The first cut is the deepest
Do you know a child who cuts themselves? Self injury is more common than you think.
"I hurt myself because I hurt" is the anonymous explanation on a self-injury (SI) help site. The poetic line, "The scars on her heart she carved on her skin" follows on another.

It seems that children who injure themselves do it to either take the pain away or because it makes them feel something different. Some say it helps to focus the hurt others say it just helps them to feel something other than numb. But while the first cut seems to provide an outlet for emotional pain, the next is the beginning of an overwhelming addiction that can't easily be stopped.

Who cuts?
There is no age group. There is no predominant culture or race. And although some research suggests more girls than boys self-injure, it could affect anyone from your own child to the 16 year old next door to the famous – any one can self-injure.
What do they do?
Self injurers don't just cut.  They burn themselves, bite themselves and may pick at wounds or scars to keep them open or 'fresh'. Sometimes, SI addicts don't eat so they can hurt their bodies by starving it. Some cutters carve words into themselves like hate or hurt.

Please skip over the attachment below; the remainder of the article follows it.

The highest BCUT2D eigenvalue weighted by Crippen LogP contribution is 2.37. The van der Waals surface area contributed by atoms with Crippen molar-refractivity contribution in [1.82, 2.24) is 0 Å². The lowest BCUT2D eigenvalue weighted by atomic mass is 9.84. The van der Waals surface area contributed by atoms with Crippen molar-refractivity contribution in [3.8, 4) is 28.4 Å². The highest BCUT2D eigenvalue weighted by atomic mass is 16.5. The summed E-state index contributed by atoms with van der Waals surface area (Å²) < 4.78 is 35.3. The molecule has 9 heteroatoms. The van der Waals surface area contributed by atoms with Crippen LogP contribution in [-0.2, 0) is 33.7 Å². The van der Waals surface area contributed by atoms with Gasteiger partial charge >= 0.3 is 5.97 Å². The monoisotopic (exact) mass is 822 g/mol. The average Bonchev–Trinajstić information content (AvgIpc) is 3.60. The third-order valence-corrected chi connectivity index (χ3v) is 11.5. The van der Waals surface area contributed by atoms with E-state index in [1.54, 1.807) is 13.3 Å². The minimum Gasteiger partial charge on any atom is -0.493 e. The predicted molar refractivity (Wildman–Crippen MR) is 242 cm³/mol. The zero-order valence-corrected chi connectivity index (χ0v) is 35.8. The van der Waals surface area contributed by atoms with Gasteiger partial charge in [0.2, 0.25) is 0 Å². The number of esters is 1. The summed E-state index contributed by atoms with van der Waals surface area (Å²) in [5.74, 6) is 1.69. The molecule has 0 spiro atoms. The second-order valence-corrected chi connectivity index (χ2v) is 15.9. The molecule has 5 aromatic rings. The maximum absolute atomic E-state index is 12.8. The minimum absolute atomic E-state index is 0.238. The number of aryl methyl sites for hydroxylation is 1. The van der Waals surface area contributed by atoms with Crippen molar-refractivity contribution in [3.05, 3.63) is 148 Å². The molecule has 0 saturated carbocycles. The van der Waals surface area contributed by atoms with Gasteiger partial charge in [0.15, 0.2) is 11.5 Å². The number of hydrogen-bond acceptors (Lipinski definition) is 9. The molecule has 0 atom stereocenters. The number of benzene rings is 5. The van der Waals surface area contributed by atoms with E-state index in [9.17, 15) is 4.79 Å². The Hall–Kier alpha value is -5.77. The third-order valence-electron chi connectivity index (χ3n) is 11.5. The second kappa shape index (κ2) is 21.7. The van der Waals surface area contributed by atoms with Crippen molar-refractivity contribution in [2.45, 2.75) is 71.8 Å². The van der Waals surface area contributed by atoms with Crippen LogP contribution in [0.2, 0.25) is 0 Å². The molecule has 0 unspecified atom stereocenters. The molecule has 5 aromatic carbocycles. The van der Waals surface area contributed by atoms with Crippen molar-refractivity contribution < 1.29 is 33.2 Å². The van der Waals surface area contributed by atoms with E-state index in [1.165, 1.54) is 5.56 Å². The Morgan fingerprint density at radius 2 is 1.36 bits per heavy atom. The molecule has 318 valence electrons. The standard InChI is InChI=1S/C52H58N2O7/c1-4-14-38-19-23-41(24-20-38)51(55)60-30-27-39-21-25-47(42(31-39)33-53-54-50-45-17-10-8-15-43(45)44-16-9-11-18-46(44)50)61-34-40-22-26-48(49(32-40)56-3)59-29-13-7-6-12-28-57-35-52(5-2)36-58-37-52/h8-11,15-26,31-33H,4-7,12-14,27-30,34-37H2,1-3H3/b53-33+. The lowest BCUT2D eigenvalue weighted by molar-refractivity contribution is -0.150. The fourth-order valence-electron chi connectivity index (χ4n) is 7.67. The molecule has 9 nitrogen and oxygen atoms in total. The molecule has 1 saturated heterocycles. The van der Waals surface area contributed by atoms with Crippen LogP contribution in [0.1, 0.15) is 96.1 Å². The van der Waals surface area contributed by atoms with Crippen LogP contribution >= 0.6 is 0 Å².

Why they do it?
SI can result from a variety of different emotions or circumstances. Some children feel unheard, unaccepted, and feel like Atlas; holding the world on their shoulders. Others feel they need a way to shut the world out. A number of circumstances including childhood abuse and growing up in a chaotic home life could lead to feelings of rejection, loneliness, rage and morose depression. These feelings could lead to cutting as a coping mechanism.

It's hard to understand the addiction since even the addicts don't understand it themselves. Commenting on a video on YouTube which encourages children not to cut, a user, Yofiddy, says, "i started cutting when i was 11, i'm 16 now, still do it and probably won't stop, i hate it but its my release."

How do I help cutters?
Be there to listen and to comfort – DO NOT judge or scream and threaten.
Offer to take them for counselling but don't force them to go.
Do not take away their SI tools or study them or remove their privacy. Cutting has become a coping mechanism and they will feel violated and even more alone once that has been taken away.
Be aware of what literature and films your child sees – some literature and images can be a trigger for cutters to injure themselves.

Resources that may be helpful to look at include:
  • Mom, I cut myself: Expert advice from Parenting expert Anne Cawood
  • The book A Bright Red Scream can help parents and friends understand more about Self-injury (although it can be a trigger for those already cutting).
  • This "advice to parents" video made by a cutter and endorsed by other cutters who have seen it may help to choose a plan of action.
  • Find a downloadable fact sheet at that has tips and advice for parents/guardians, friends, health workers and teachers on how to deal with SI sufferers.
What do you think of cutting as a coping mechanism?

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